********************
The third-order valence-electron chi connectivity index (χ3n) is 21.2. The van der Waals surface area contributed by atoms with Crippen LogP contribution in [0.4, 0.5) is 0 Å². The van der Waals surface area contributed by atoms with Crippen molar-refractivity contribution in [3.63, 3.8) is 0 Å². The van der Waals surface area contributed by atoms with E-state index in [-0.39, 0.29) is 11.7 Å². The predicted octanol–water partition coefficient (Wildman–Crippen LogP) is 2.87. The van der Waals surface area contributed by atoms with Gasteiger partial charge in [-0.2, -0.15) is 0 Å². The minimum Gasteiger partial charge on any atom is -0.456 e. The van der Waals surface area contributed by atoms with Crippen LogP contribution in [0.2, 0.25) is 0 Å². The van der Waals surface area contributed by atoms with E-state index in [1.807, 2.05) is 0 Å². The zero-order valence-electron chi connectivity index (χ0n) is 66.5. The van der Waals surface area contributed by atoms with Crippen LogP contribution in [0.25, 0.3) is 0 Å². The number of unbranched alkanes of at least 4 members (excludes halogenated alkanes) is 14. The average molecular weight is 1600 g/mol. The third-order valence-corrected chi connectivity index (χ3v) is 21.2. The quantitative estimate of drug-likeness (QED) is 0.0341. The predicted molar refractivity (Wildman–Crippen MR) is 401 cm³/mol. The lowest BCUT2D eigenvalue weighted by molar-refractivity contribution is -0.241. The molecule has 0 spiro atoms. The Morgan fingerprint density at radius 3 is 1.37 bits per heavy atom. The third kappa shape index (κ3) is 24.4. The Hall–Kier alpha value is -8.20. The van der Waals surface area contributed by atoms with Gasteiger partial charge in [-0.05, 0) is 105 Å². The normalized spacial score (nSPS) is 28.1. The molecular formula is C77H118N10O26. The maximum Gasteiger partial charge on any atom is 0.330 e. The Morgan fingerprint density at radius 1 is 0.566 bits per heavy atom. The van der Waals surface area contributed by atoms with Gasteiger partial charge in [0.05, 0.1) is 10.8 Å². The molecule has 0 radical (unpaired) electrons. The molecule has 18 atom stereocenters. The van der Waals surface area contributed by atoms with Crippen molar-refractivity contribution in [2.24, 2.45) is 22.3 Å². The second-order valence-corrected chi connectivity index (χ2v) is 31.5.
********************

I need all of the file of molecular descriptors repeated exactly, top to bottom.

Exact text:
The third-order valence-electron chi connectivity index (χ3n) is 21.2. The van der Waals surface area contributed by atoms with Crippen LogP contribution in [0.4, 0.5) is 0 Å². The van der Waals surface area contributed by atoms with Crippen molar-refractivity contribution in [3.63, 3.8) is 0 Å². The van der Waals surface area contributed by atoms with E-state index in [-0.39, 0.29) is 11.7 Å². The predicted octanol–water partition coefficient (Wildman–Crippen LogP) is 2.87. The van der Waals surface area contributed by atoms with Gasteiger partial charge in [-0.2, -0.15) is 0 Å². The minimum Gasteiger partial charge on any atom is -0.456 e. The van der Waals surface area contributed by atoms with Crippen LogP contribution in [0.2, 0.25) is 0 Å². The van der Waals surface area contributed by atoms with E-state index in [1.807, 2.05) is 0 Å². The zero-order valence-electron chi connectivity index (χ0n) is 66.5. The van der Waals surface area contributed by atoms with Crippen LogP contribution in [0.25, 0.3) is 0 Å². The number of unbranched alkanes of at least 4 members (excludes halogenated alkanes) is 14. The average molecular weight is 1600 g/mol. The third-order valence-corrected chi connectivity index (χ3v) is 21.2. The quantitative estimate of drug-likeness (QED) is 0.0341. The predicted molar refractivity (Wildman–Crippen MR) is 401 cm³/mol. The lowest BCUT2D eigenvalue weighted by molar-refractivity contribution is -0.241. The molecule has 0 spiro atoms. The Morgan fingerprint density at radius 3 is 1.37 bits per heavy atom. The third kappa shape index (κ3) is 24.4. The Hall–Kier alpha value is -8.20. The van der Waals surface area contributed by atoms with Gasteiger partial charge in [-0.05, 0) is 105 Å². The normalized spacial score (nSPS) is 28.1. The molecular formula is C77H118N10O26. The maximum Gasteiger partial charge on any atom is 0.330 e. The Morgan fingerprint density at radius 1 is 0.566 bits per heavy atom. The van der Waals surface area contributed by atoms with Gasteiger partial charge in [0.05, 0.1) is 10.8 Å². The molecule has 0 radical (unpaired) electrons. The molecule has 18 atom stereocenters. The van der Waals surface area contributed by atoms with Crippen molar-refractivity contribution in [2.24, 2.45) is 22.3 Å². The second-order valence-corrected chi connectivity index (χ2v) is 31.5.